Before every game, more than a dozen Wild players, most young, some old(er), find a dark spot in the bottom of any arena for a game of soccer hackysack.

As the ball bobs off heads, feet and knees and arena pillars, piping and parapets, loud, laughing teammates are wearing T-shirts that say, “I’M COMMITTED” on the front and “OUR TIME IS NOW!” on the back.

There’s no doubt the Wild’s best chance of delivering the Stanley Cup to the “State of Hockey” in the organization's 16 years is now and begins Wednesday night against St. Louis Blues.

The Wild, as deep as it has ever been, had its best regular season in franchise history and scored more goal than every team in the West. It was only 6½ weeks ago that General Manager Chuck Fletcher put all his “chips in the middle of the table for this year” and freighted a haul of draft picks to Arizona for Martin Hanzal because “we are taking a swing” for the Cup.

Three players who don’t take part in the soccer warmup are elder statesmen Mikko Koivu, Zach Parise and Ryan Suter. They have other means of prepping for games.

But the slogan, “Time is Now,” arguably best describes the Wild’s captain and his two lieutenants.

Koivu is 34 with only one year left on his contract. Parise turns 33 this summer. Suter is 32. After helping lead the Wild to five straight playoff appearances but not yet past the conference semifinals, the veterans have their best chance of winning it all this postseason.

“They probably feel it as pressure because I think they just want to win — all of them. All three of them want to win,” coach Bruce Boudreau said. “I don’t think it’s, ‘If we don’t win, it’s all on me though.’ They just want to win because they love to win.

“When you see Zach score a goal, he looks like it’s a Stanley Cup goal every time. Mikko wants the team to work more than anybody. Suts is the one guy, I think, internally that keeps it all in, but I guarantee he wants to win as bad as anybody else.

“You always hear about ‘windows closing,’ and every time they talk, they all believe this is a special year. Hopefully that helps push them when it comes that time.”

Ever want to get Fletcher going though? Bring up the whole “window” concept. He says properly managed teams don’t have windows because different players move in and out of the core.

Fletcher says the Wild’s window is hardly closing due to fifth- and sixth-year pros Mikael Granlund, Nino Niederreiter, Jason Zucker and Charlie Coyle, who established career highs in goals or points this season, Jared Spurgeon’s emergence as an elite defenseman, Matt Dumba and Jonas Brodin’s continued development and prospects such as Joel Eriksson Ek, Jordan Greenway, Luke Kunin, Kirill Kaprizov and Alex Tuch in the pipeline.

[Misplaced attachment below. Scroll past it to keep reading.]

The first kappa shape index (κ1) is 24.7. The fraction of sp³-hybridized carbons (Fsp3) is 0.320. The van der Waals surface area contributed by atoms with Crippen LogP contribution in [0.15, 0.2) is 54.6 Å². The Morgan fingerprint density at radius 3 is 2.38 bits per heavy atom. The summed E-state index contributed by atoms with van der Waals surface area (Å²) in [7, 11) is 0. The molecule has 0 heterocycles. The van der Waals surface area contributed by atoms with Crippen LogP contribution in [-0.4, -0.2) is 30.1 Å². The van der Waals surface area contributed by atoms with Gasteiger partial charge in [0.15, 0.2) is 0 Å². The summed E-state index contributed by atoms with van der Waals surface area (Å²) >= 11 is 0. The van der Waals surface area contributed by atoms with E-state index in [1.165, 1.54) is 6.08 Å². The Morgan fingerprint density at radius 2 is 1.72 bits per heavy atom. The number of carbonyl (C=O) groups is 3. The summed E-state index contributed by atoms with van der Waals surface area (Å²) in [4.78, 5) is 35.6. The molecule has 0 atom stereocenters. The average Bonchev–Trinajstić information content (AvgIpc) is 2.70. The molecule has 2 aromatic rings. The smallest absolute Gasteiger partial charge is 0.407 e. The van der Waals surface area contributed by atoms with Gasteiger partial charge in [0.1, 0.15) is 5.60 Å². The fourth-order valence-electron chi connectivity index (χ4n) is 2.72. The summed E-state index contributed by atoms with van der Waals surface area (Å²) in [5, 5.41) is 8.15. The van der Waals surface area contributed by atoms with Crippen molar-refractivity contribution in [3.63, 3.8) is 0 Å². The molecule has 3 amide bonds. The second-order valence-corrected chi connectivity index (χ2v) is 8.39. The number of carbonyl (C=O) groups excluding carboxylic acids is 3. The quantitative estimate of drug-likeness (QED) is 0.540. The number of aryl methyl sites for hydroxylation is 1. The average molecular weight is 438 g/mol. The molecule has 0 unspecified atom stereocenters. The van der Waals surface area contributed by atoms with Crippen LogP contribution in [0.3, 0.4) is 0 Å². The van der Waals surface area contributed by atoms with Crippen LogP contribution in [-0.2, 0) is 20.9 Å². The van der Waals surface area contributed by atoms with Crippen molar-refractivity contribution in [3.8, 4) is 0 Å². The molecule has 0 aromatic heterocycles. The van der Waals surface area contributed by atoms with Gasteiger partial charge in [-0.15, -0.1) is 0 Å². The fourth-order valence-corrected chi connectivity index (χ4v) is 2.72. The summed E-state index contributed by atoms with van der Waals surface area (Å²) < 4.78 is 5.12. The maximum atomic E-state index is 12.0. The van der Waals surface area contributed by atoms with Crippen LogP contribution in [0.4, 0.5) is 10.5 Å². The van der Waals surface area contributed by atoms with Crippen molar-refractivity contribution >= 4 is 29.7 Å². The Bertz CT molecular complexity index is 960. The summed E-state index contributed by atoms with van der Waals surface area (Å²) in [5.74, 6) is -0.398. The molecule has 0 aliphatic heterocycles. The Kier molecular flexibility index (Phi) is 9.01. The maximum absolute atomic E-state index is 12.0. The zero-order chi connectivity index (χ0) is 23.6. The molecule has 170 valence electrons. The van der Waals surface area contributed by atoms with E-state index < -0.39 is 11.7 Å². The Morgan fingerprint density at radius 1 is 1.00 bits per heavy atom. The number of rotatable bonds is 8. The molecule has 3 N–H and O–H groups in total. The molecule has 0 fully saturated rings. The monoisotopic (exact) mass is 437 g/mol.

“But, clearly, every player has a window. You can’t play forever,” Fletcher allows. “No question, Mikko, Zach and Ryan, they know this is a good hockey team and you can’t play forever, so clearly there’s probably some urgency from that standpoint. But the depth of the team provides a lot more insulation for individuals now. They don’t have to take it upon themselves to do everything for this team. They just need to be good contributors.”

In other words, this isn’t like 2013 when Koivu, Parise and Suter lifted the Wild into the playoffs for the first time in five years. They had to be the ‘guys’ because the Wild had little depth. They had to be key contributors in every situation.

Boudreau notes that Koivu doesn’t have to take every big draw or play in every sizable situation anymore with Eric Staal and Hanzal at his disposal. Parise doesn’t have to be the go-to, solely-relied-upon scorer.

And Suter gets to share the load with Spurgeon.

“I don’t think [Spurgeon] gets anywhere near the recognition on a national level that he deserves,” Fletcher said. “He’s quietly having an outstanding season, one of the best seasons of any defenseman in the National Hockey League, and he continues to go under the radar, which I know he likes.

“But his emergence has been amazing the last couple seasons, and now he’s right there with Ryan in terms of being able to take a big load of minutes.”

Parise, who missed last year’s playoffs because of a back injury, and Suter are proud of helping change the Wild’s culture since signing identical 13-year, $98 million contracts before the 2012 lockout.

“Just look at where we came from five years ago where we came [into Denver] having to win a game to get in and now, this is probably the first year we’re one of the teams that has a target on our back, that we’re a legitimate team and have a legitimate chance to win," Parise said. "It means we’ve done some pretty good things as a group.”

But feels it’s time to help lead the team to something special.

“This is the best I’ve felt in my career,” he said. “I feel like I’m playing some pretty good hockey, but the season starts [Wednesday]. Good teams don’t even really care about the regular season. Chicago doesn’t think about the regular season. They plan their year to prepare for the playoffs. That’s where we have to slowly get to.”